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August 21, 2013

Best Practices: Florida Documentary Stamp Tax and Nonrecurring Intangible Tax – Out-of-State Loans

by Kristen G. Dickey

As Victor Diaz explained in his March 2012 article titled “Best Practices: Florida Documentary Stamp and Nonrecurring Intangible Tax in Real Estate Secured Loans – Tread with Care,” real estate secured transactions in Florida generally require the imposition of two types of taxes. The first is an excise tax imposed on written obligations to pay money, like promissory notes (the “documentary stamp tax”) §201.08, Fla. Stat. The second is a nonrecurring tax on intangible personal property levied on obligations for payment of money which are secured by mortgages or other liens upon real property located in the state of Florida (the “intangible tax”) §199.133, Fla. Stat. Neither a note nor a mortgage is enforceable in any court of the state until all such taxes have been paid.

A loan which is not secured by a mortgage or other lien filed or recorded in Florida is not subject to documentary stamp tax (or intangible tax) provided the note, loan agreement, and other documents are made and executed by the borrower outside the state of Florida and physically delivered to the lender outside the state of Florida. Proof sufficient to establish that a note is not subject to tax includes: (1) a sworn affidavit made before an out-of-state notary public at the time of signing of the note by the borrower(s) and the delivery of the note to the lender attesting that the signing and delivery occurred in the presence of the out-of-state notary; or (2) any other proof that the borrower made, executed, and delivered the note in another state to a Florida lender. If the note, loan agreement, and other documents are “made, executed, delivered, sold, transferred, or assigned” to the lender inside the state of Florida (including renewals thereof), then documentary stamp tax will be due even though there is no Florida collateral. §201.08, Fla. Stat.

On occasion, a lender will close a loan where the promissory note is made, executed and physically delivered to the lender outside of Florida but includes Florida real estate as secured collateral. In this situation, both documentary stamp tax and intangible tax will be due upon recording of the mortgage or lien in Florida securing the indebtedness. If Florida real estate is the only real estate involved in the transaction, then documentary stamp tax of 35 cents per $100.00, or portion thereof, of the indebtedness will be due (e.g. loan amount/100 x 0.35). If the mortgage limits recoverability to an amount less than the face amount of the note, then documentary stamp tax is due on the limitation of the mortgage (or the cap of $2,450.00 if the loan amount is $700,000.00 or more and the mortgage is limited to less than that amount). Intangible tax will be due at the rate of 2 mills on each dollar of the amount financed (e.g. loan amount x 0.002).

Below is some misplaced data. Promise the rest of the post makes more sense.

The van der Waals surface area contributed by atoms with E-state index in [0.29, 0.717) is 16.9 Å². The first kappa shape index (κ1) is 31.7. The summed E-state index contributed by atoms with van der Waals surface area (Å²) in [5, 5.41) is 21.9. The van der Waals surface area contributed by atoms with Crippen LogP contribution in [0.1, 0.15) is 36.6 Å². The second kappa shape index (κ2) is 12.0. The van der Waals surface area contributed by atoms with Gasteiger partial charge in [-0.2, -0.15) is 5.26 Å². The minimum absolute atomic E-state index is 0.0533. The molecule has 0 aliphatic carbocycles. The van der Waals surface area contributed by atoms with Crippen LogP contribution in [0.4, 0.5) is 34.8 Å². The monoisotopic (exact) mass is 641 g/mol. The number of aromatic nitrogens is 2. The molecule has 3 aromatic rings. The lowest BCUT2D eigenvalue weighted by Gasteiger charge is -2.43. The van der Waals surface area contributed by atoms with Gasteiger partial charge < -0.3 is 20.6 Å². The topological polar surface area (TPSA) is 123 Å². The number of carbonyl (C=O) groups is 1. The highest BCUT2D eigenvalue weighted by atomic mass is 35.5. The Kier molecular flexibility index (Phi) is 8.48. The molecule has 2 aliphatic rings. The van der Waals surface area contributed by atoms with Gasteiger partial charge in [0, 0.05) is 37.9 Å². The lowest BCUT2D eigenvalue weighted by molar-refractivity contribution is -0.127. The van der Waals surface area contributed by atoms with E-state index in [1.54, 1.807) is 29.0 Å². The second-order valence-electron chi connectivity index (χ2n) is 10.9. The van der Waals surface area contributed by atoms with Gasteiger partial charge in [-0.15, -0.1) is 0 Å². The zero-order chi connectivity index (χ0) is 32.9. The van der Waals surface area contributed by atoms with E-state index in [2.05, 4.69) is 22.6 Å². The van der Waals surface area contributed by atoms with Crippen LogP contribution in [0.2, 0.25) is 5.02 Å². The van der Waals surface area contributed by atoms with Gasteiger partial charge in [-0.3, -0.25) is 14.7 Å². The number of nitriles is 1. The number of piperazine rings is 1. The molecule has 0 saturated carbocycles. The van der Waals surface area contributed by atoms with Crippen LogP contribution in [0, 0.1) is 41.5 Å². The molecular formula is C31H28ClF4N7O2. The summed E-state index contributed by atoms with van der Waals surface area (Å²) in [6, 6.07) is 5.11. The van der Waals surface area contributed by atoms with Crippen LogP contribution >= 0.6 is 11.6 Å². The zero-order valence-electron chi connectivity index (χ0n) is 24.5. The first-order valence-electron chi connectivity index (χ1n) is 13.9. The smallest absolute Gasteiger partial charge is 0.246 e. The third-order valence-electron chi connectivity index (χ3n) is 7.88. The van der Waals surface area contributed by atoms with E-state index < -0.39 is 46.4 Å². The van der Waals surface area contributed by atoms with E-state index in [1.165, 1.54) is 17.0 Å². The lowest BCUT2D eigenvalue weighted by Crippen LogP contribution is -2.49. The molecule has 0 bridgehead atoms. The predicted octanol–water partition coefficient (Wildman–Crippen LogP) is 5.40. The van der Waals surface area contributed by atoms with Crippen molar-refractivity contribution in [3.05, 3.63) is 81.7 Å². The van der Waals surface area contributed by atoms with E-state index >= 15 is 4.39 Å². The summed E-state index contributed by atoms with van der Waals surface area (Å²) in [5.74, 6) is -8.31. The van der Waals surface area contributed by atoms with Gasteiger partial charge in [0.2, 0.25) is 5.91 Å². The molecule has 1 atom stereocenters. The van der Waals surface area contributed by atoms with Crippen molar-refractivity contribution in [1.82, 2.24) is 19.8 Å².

If the out-of-state note is secured by a mortgage in Florida encumbering only Florida real property and is also partially secured by an out-of-state mortgage, documentary stamp tax will be due on the greater of: (1) the percentage of indebtedness which the Florida real property bears to the total value of all mortgaged property; or (2) the fair market value of the Florida real property, provided the mortgage states the value of such properties, a detailed description of the properties, and the applicable percentages. However, the intangible tax is determined differently and will be due on the lesser of: (1) the percentage of indebtedness which the Florida real property bears to the total value of all mortgaged property; or (2) the fair market value of the Florida real property.

A variety of special rules apply to circumstances involving out-of-state mortgages (as discussed herein), multiple mortgages, and mortgages securing personal guarantees. It is important for lenders to carefully calculate and collect at closing the amount of documentary stamp tax and intangible tax due on every transaction secured by Florida real property. Failure to collect the necessary funds at closing could place the lender in the difficult position of having to pay any unpaid tax when the instruments are recorded. For more information on Florida documentary stamp tax or intangible tax, contact Kristen at 407.667.8811 or at kdickey@starfieldsmith.com.